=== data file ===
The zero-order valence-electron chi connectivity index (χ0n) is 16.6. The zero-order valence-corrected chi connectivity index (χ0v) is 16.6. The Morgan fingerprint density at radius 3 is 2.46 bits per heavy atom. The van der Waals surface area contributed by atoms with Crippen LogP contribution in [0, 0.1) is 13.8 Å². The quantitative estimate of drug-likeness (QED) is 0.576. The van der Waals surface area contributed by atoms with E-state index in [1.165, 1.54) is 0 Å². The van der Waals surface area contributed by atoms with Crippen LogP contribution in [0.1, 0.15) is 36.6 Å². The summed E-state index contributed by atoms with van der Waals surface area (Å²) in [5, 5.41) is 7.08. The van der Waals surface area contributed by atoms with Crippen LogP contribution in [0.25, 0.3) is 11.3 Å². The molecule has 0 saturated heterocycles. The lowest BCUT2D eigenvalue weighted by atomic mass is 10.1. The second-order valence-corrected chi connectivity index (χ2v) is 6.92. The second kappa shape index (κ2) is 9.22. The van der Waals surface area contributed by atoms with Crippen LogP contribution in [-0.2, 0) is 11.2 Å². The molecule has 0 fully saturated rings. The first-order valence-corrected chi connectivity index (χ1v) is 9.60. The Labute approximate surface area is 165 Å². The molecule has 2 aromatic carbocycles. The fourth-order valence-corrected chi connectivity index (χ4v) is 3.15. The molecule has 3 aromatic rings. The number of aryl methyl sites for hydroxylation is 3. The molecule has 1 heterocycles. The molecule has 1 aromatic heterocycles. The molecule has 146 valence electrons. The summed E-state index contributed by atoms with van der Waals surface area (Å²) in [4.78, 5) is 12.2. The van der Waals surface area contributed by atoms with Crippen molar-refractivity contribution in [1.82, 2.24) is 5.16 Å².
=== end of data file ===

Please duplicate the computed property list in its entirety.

The zero-order valence-electron chi connectivity index (χ0n) is 16.6. The zero-order valence-corrected chi connectivity index (χ0v) is 16.6. The Morgan fingerprint density at radius 3 is 2.46 bits per heavy atom. The van der Waals surface area contributed by atoms with Crippen LogP contribution in [0, 0.1) is 13.8 Å². The quantitative estimate of drug-likeness (QED) is 0.576. The van der Waals surface area contributed by atoms with E-state index in [1.165, 1.54) is 0 Å². The van der Waals surface area contributed by atoms with Crippen LogP contribution in [0.1, 0.15) is 36.6 Å². The summed E-state index contributed by atoms with van der Waals surface area (Å²) in [5, 5.41) is 7.08. The van der Waals surface area contributed by atoms with Crippen LogP contribution in [0.25, 0.3) is 11.3 Å². The molecule has 0 saturated heterocycles. The lowest BCUT2D eigenvalue weighted by atomic mass is 10.1. The second-order valence-corrected chi connectivity index (χ2v) is 6.92. The second kappa shape index (κ2) is 9.22. The van der Waals surface area contributed by atoms with Crippen LogP contribution in [-0.2, 0) is 11.2 Å². The molecule has 0 fully saturated rings. The first-order valence-corrected chi connectivity index (χ1v) is 9.60. The Labute approximate surface area is 165 Å². The molecule has 2 aromatic carbocycles. The fourth-order valence-corrected chi connectivity index (χ4v) is 3.15. The molecule has 3 aromatic rings. The number of aryl methyl sites for hydroxylation is 3. The molecule has 1 heterocycles. The molecule has 1 aromatic heterocycles. The molecule has 146 valence electrons. The summed E-state index contributed by atoms with van der Waals surface area (Å²) in [4.78, 5) is 12.2. The van der Waals surface area contributed by atoms with Crippen molar-refractivity contribution in [1.82, 2.24) is 5.16 Å².